Posted February 8, 2015 1:01 am by Comments

James Shinn, the Chairman of Teneo Intelligence, has written a lengthy article for Institutional Investor detailing a new set of so-called Fragile Five emerging markets that could face a foreign exchange crisis. To begin with, Shinn does a survey of global macro traders in London and New York at six-month intervals on what they consider to be the key variables driving financial markets.

Last June, these traders put a 30% probability of a balance of payments crisis by one or more of the so-called Fragile Five – down from 43% in December 2013. South Africa and Turkey were seen as the most vulnerable while Brazil and India were regarded as being largely out of the woods with the jury still out on Indonesia ahead of the July elections there.

In the latest survey though, Shinn says:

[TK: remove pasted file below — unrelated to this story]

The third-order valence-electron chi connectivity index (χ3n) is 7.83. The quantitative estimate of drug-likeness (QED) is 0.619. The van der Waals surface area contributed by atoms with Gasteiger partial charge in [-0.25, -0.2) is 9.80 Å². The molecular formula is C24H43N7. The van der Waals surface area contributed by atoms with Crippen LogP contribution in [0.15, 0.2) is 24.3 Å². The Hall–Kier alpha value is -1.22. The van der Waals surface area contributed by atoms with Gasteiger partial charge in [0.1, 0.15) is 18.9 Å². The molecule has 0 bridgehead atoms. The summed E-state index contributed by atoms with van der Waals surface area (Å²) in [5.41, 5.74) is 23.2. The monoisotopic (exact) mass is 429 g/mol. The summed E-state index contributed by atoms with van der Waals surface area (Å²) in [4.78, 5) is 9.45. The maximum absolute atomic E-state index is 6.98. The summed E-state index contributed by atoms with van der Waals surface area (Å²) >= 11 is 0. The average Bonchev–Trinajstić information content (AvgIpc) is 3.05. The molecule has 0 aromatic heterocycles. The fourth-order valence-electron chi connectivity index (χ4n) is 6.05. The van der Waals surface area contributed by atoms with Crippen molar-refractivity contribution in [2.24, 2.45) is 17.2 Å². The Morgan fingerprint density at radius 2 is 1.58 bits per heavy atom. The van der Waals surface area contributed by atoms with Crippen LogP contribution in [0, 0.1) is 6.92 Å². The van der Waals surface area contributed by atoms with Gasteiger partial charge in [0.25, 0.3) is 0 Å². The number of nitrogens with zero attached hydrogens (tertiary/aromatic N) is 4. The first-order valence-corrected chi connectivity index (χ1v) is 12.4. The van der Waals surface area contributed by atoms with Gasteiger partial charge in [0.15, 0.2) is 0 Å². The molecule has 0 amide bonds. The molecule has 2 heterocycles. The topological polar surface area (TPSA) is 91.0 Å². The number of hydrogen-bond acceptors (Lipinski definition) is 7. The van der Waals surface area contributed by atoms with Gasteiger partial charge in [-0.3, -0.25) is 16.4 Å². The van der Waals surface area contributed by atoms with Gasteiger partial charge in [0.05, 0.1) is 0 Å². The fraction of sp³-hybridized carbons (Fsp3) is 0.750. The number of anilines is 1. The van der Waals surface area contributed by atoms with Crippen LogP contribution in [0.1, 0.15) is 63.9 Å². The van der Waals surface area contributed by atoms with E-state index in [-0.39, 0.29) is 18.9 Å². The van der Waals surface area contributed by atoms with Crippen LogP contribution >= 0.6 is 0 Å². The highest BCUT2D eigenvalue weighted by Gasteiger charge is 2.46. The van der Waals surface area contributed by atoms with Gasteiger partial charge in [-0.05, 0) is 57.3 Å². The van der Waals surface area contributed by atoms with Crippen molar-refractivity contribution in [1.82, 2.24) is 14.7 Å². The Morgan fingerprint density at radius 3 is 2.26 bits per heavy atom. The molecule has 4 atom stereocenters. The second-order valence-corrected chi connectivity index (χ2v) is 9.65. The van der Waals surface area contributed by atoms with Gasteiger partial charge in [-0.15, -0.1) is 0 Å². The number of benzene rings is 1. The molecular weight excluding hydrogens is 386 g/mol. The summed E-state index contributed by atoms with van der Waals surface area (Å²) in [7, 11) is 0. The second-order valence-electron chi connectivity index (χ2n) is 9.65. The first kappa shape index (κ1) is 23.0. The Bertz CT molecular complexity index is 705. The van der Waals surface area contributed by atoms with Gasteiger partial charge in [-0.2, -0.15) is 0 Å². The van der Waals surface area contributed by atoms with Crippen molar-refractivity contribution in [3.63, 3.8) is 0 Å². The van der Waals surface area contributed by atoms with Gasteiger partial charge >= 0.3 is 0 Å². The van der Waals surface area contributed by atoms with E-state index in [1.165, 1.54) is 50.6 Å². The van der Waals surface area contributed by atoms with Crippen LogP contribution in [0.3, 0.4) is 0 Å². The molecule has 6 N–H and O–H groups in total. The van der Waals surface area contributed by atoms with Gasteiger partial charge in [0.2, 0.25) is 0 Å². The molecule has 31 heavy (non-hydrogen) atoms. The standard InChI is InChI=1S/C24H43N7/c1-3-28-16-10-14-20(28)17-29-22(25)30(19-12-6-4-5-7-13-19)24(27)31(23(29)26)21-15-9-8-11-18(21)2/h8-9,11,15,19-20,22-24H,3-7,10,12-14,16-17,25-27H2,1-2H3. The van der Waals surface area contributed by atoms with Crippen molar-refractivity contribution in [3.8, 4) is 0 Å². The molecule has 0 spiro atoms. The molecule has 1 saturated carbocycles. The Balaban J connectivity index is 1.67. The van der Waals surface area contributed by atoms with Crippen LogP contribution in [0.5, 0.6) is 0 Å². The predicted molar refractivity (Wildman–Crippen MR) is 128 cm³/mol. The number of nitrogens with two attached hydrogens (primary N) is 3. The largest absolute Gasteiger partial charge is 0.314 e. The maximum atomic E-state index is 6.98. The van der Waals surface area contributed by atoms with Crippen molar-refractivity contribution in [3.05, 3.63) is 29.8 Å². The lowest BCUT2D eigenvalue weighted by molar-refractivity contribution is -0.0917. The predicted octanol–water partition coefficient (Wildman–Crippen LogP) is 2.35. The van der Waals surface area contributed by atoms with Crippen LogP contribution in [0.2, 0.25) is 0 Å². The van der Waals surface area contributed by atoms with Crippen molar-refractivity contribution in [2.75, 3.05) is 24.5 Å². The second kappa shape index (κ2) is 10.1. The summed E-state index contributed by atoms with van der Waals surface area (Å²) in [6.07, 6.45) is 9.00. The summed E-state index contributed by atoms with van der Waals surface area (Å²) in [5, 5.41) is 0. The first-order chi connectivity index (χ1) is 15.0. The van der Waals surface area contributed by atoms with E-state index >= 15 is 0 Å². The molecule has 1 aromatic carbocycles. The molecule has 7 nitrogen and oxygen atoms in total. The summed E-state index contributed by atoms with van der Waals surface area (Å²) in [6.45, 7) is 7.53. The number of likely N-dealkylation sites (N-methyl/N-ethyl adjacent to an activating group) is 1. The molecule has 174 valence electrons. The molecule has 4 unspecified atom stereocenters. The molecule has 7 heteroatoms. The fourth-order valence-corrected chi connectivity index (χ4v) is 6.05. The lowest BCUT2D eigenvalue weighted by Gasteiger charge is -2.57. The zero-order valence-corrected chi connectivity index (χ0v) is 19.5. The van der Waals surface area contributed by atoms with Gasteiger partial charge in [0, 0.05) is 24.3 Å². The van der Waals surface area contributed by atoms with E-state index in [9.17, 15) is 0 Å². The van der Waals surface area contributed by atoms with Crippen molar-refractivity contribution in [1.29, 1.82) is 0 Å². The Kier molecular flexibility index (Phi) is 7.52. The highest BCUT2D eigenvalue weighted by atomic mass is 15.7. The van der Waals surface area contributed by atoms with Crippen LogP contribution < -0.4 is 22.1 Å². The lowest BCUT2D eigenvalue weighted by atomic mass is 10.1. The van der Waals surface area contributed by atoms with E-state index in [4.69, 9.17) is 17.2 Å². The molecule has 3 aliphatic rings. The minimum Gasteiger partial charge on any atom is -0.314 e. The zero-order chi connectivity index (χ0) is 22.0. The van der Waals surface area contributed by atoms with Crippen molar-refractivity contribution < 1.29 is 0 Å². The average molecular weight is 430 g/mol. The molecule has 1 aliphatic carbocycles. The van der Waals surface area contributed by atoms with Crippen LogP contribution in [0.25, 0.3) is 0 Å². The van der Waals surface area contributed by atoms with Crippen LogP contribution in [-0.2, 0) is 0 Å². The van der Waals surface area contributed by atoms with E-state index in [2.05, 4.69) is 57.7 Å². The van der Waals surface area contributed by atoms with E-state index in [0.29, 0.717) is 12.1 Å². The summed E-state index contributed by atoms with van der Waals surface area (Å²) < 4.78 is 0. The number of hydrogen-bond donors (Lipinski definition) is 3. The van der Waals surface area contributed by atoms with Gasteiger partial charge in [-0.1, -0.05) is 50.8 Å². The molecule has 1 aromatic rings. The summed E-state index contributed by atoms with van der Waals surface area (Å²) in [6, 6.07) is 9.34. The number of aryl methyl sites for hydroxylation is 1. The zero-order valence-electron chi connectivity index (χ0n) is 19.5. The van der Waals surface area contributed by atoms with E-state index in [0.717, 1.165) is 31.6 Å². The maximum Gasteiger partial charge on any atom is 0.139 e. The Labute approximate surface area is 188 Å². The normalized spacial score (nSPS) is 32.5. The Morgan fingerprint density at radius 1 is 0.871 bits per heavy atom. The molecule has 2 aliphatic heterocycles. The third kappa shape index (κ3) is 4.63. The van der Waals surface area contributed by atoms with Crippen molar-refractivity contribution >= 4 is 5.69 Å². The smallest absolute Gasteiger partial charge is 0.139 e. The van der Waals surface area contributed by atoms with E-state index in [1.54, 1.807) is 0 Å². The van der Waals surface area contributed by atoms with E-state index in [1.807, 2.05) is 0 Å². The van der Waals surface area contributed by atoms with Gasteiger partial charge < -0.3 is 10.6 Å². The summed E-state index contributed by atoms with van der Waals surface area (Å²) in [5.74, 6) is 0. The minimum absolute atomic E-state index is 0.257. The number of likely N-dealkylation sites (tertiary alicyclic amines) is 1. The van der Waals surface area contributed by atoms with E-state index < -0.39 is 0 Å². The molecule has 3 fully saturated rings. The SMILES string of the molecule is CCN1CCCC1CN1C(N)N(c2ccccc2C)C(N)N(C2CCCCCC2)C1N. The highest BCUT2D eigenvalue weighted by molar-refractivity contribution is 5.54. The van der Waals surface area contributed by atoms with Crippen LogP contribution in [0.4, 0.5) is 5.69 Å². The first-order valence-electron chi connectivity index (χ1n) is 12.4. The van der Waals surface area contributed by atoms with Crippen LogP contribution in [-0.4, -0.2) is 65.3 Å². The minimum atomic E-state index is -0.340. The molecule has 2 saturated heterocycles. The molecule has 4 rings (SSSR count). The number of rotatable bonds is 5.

Our traders have designated a new Fragile Five, with Argentina, Ukraine and Venezuela joining Brazil and South Africa on the list, replacing India, Indonesia and Turkey. They assess a 52 percent probability of a foreign exchange crisis (defined as a currency devaluation of 20 percent or more within a 30-day period) by one or more of these countries within the first six months of 2015, with Venezuela regarded as the most vulnerable and Brazil as the least.

He also added:

For some emerging markets, the fall in oil prices is providing a neat way to dismantle petroleum subsidies that have been a huge fiscal drag without anyone noticing. India and Indonesia are the most notable examples; Jokowi’s draft budget for 2015 slashes petroleum subsidies by 70 percent. So EM countries that have their houses in order, like India and Indonesia, are enjoying a positive reinforcing effect, whereas countries like Venezuela find themselves in an even tighter bind.

To read the whole article, Global Macro: Big Risks and Opportunities in Emerging Markets, go to the website of Institutional Investor.

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